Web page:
Grandma Muumuu

Some friends and I got together the other day to work on some sewing projects.

Two of them were sisters working on a baby quilt for an expecting niece who is about to pop so they had a deadline to meet. I brought a Halloween quilt to work on. I bought the fabric two Octobers ago and cut it out last October. My deadline was long gone, but I thought maybe if I started sewing it together in January it might actually be finished in time for Halloween 2012.

One of the ladies there was working on a project for a granddaughter’s bridal shower. She was making what she said she makes for all of her granddaughters when then get married – a homemade muumuu.

She lived in Hawaii for several years and had grown very fond of the comfort and versatility of the traditional Hawaiian dress that fits any figure and can be worn to the luau as well as church, around the house and town, and to bed.

From our conversation I gathered she has pretty much converted almost her entire wardrobe over to muumuus, most of which she makes herself. She modeled the one she was wearing for us. She said she is often teased by people who ask her why she’s always wearing pajamas, so she constantly has to defend her laid back muumuu-wearing ways to us uptight continent dwellers.

To each her own, I suppose.

Though I don’t think she expects her granddaughter to wear her new muumuu down the aisle or even out in public necessarily, she did say it would make a lovely nightgown for the new bride.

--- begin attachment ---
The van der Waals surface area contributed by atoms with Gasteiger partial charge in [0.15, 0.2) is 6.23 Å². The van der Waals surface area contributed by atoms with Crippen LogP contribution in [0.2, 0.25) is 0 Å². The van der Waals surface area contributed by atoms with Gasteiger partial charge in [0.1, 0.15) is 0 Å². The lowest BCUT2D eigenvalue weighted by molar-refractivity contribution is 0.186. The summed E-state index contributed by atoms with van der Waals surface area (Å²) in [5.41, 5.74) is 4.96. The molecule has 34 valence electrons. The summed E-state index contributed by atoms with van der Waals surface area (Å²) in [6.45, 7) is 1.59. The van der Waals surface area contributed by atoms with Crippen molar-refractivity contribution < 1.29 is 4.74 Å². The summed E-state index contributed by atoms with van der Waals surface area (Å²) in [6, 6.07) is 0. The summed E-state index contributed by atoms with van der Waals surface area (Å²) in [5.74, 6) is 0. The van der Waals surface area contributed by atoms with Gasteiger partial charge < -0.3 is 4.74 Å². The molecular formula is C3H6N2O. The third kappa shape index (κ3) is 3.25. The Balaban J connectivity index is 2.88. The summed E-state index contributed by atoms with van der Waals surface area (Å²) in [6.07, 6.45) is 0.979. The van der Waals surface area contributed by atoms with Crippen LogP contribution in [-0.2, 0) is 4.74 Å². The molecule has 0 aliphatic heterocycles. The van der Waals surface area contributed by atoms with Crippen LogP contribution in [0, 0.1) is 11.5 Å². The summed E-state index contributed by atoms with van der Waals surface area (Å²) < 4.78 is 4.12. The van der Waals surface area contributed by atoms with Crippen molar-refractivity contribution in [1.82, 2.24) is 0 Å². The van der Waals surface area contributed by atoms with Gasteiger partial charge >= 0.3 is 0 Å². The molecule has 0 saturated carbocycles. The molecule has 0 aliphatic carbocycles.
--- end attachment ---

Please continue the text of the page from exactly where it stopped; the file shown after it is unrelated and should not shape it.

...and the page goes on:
I don’t know if the groom will concur.

He probably thinks “hang loose” means something else.

If his new bride walks out of the bathroom on her wedding night wearing a homemade baby blue and pink floral muumuu with appliqued butterflies on the yoke he might ask for an annulment.

I know my husband would.

If the day comes that my wardrobe converts to an array of all-season/occasion muumuus, I’m pretty sure that will be the day Jason packs up his wardrobe in a suitcase and says “Aloha.”

I admit I do own a muumuu. It was part of a Halloween costume. Beyond that, I have used it to wear while coloring my hair and I grabbed it once to throw on after a shower to chase down a naked escapee toddler before he made it too far down the road. It also came in very handy at Girls Camp to punish girls who breached dress code. The “Modesty Muumuu” worked like a charm. A teenage girl would much rather keep herself appropriately covered in a wardrobe choice of her own.

Though I applaud this cute grandma for rockin’ the all-purpose paradise PJs with Mrs. Roper, and I think her efforts to spread the Aloha spirit to the next generation is sweet, I don’t know that the muumuu is ever going to make a serious rally in the fashion world outside of the islands.

However, I do think this family is missing a golden memory-making opportunity if they do not hold an annual luau where all these brides wear their grandma-made muumuus in solidarity and tell boudoir hula stories.

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